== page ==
X-Drive - Get Your Rock On

X-Drive Get Your Rock On cover
Get Your Rock On
Frontiers Records
I just could not “get it” through my thick skull that a lot of this band’s advance publicity was actually attempted to be attributed and be built around the fact that bassist James Lomenzo has been a session player that has been in and out of many band like: White Lion, David Lee Roth, Ozzy Osbourne, Megadeth, Black Label Society; big deal... he either played in some of their worst albums or made no writing contributions so, what’s the point in trying to make a big fuss out of that? The fact that vocalist Keith St. John (Montrose, Lynch Mob, Burning Rain) is on board for instance is a bit of a better sort of thing to mention... I guess.
The whole album is the brainchild of an unknown guitarist who arrived to Cali, from of all places, Oregon and knew, nobody, but somehow got to get into the loop with these gentlemen and also drummer Fred Fischer from Midline and when he presented them his songs the songs he had written they all seemed impressed enough and wanted to participate, so X-Drive was born.
All in all, the album has this nice 80s breezy hard rock with light electric blues influences… think of something between Brian Howe Bad Co and mid era Foreigner – type of vibe, but not too flashy, the sound is a bit harder, think Aerosmith and Tesla here… and that ain’t too far away. Obviously they’re not that bril, as those band on their heyday but they got that “vibe” that carelessness which in the summer is priceless…
There are a lot of nice songs on the album – the opener “Love’s a Bitch” (tell me about it!), with its driving rhythm and big shouted chorus, the bedazzled, title track, the mournful “Steppin’ on the Rock” with its whole “ohhhh – Mother Mary – God set me free” kinda rock n soul moments... the bruised balladry of “Baby Bye Bye”, which is almost obvious by the title, ain’'t it? The carefree and sunny “California” and so on…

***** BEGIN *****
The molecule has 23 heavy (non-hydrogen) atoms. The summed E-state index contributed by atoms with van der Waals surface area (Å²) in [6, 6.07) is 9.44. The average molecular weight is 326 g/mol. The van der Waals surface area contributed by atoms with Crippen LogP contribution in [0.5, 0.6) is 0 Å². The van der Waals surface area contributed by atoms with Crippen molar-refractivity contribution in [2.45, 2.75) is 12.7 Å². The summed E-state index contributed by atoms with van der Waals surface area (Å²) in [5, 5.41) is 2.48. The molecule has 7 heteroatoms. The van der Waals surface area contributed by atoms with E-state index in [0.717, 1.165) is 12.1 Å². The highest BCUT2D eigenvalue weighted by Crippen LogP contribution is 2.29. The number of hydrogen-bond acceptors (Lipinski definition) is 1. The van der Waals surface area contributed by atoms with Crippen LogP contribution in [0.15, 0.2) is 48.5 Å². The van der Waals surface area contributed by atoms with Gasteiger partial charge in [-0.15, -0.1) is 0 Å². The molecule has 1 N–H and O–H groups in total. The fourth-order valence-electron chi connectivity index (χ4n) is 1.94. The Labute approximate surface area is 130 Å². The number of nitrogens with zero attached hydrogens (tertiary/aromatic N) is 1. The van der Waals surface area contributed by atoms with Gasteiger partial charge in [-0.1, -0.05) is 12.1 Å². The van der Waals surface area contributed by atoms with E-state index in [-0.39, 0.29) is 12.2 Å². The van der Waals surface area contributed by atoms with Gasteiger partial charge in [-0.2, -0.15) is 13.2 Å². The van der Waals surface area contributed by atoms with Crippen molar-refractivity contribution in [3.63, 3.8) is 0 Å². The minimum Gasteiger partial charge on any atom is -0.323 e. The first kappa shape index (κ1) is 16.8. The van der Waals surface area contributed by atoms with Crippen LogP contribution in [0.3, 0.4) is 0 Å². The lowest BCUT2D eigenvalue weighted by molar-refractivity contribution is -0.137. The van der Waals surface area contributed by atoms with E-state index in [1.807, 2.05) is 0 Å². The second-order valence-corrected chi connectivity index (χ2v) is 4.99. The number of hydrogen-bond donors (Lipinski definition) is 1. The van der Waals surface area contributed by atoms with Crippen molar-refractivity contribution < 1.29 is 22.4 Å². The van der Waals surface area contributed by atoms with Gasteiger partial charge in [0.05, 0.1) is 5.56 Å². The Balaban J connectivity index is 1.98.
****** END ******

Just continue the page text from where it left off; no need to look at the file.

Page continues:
“Lay Me Down” is a smooth and slightly modern melodic piece that is quite pleasant to the ear, while “Turn the Noize Down” is a little “Hagar-y” but not in the best possible way, I could have possible done without it.
“Beyond the Angels” is another beautiful ballad... and “Rattlesnake Eyes” sort of shakes its tail like a blacksnake to shake things up a bit and stir some trouble… and make you moan – ha! There’s also a bunch of cool songs towards the end “Just Can’t Stay” mixing both a more modern riff with some rather bizarre dynamics and some classic ballad ideas to great effect.
“Change of Heart” is as traditional as it could be a smooth jam, acoustic and simple as hell but beautiful in its simplicity.
Last but not least there’s “Love Breaks the Fool” a cool and passionate rocker in the Whitesnake tradition that is probably one of the better songs here.
Ahh, there’s also an alternative mix of “California” as a bonus track, but “really”?!
All in all, this out of the blue album is a rather unexpected competitor in the melodic rock arena, but
as it really doesn’t have any really big “names” attached to it, it really doesn’t cause any big, expectations either, which is actually a good thing, in reality, because thus it manages to quietly come up with a rather pleasant result, which fans of melodic hard rock should not dismiss without checking out first!